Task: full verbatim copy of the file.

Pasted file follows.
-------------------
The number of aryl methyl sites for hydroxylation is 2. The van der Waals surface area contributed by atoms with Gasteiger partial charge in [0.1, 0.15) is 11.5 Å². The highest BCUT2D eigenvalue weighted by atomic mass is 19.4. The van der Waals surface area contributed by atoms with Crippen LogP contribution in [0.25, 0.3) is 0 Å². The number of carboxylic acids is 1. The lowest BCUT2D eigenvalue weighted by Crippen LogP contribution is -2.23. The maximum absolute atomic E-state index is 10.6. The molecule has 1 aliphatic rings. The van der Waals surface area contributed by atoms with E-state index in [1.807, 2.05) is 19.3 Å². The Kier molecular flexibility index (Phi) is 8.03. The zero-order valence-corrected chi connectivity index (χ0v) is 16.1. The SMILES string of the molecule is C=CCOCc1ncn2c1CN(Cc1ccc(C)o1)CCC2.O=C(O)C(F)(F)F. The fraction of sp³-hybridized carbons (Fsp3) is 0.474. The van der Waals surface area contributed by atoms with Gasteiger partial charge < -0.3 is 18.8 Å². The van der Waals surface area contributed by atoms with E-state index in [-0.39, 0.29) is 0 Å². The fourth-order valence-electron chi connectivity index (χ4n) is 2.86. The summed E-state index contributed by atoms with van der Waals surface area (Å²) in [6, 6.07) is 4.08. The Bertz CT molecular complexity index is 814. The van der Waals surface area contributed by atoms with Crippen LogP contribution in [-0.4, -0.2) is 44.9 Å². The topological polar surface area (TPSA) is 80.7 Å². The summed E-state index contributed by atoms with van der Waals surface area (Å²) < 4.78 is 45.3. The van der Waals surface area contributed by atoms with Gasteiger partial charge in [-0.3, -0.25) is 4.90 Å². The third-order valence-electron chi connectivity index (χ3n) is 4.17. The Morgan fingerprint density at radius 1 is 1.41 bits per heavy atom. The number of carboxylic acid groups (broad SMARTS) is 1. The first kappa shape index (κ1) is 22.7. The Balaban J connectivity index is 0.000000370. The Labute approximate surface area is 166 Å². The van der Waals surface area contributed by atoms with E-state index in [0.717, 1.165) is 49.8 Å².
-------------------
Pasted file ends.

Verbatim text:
The number of aryl methyl sites for hydroxylation is 2. The van der Waals surface area contributed by atoms with Gasteiger partial charge in [0.1, 0.15) is 11.5 Å². The highest BCUT2D eigenvalue weighted by atomic mass is 19.4. The van der Waals surface area contributed by atoms with Crippen LogP contribution in [0.25, 0.3) is 0 Å². The number of carboxylic acids is 1. The lowest BCUT2D eigenvalue weighted by Crippen LogP contribution is -2.23. The maximum absolute atomic E-state index is 10.6. The molecule has 1 aliphatic rings. The van der Waals surface area contributed by atoms with E-state index in [1.807, 2.05) is 19.3 Å². The Kier molecular flexibility index (Phi) is 8.03. The zero-order valence-corrected chi connectivity index (χ0v) is 16.1. The SMILES string of the molecule is C=CCOCc1ncn2c1CN(Cc1ccc(C)o1)CCC2.O=C(O)C(F)(F)F. The fraction of sp³-hybridized carbons (Fsp3) is 0.474. The van der Waals surface area contributed by atoms with Gasteiger partial charge < -0.3 is 18.8 Å². The van der Waals surface area contributed by atoms with E-state index in [-0.39, 0.29) is 0 Å². The fourth-order valence-electron chi connectivity index (χ4n) is 2.86. The summed E-state index contributed by atoms with van der Waals surface area (Å²) in [6, 6.07) is 4.08. The Bertz CT molecular complexity index is 814. The van der Waals surface area contributed by atoms with Crippen LogP contribution in [-0.4, -0.2) is 44.9 Å². The topological polar surface area (TPSA) is 80.7 Å². The summed E-state index contributed by atoms with van der Waals surface area (Å²) < 4.78 is 45.3. The van der Waals surface area contributed by atoms with Gasteiger partial charge in [-0.3, -0.25) is 4.90 Å². The third-order valence-electron chi connectivity index (χ3n) is 4.17. The Morgan fingerprint density at radius 1 is 1.41 bits per heavy atom. The number of carboxylic acid groups (broad SMARTS) is 1. The first kappa shape index (κ1) is 22.7. The Balaban J connectivity index is 0.000000370. The Labute approximate surface area is 166 Å². The van der Waals surface area contributed by atoms with E-state index in [0.717, 1.165) is 49.8 Å².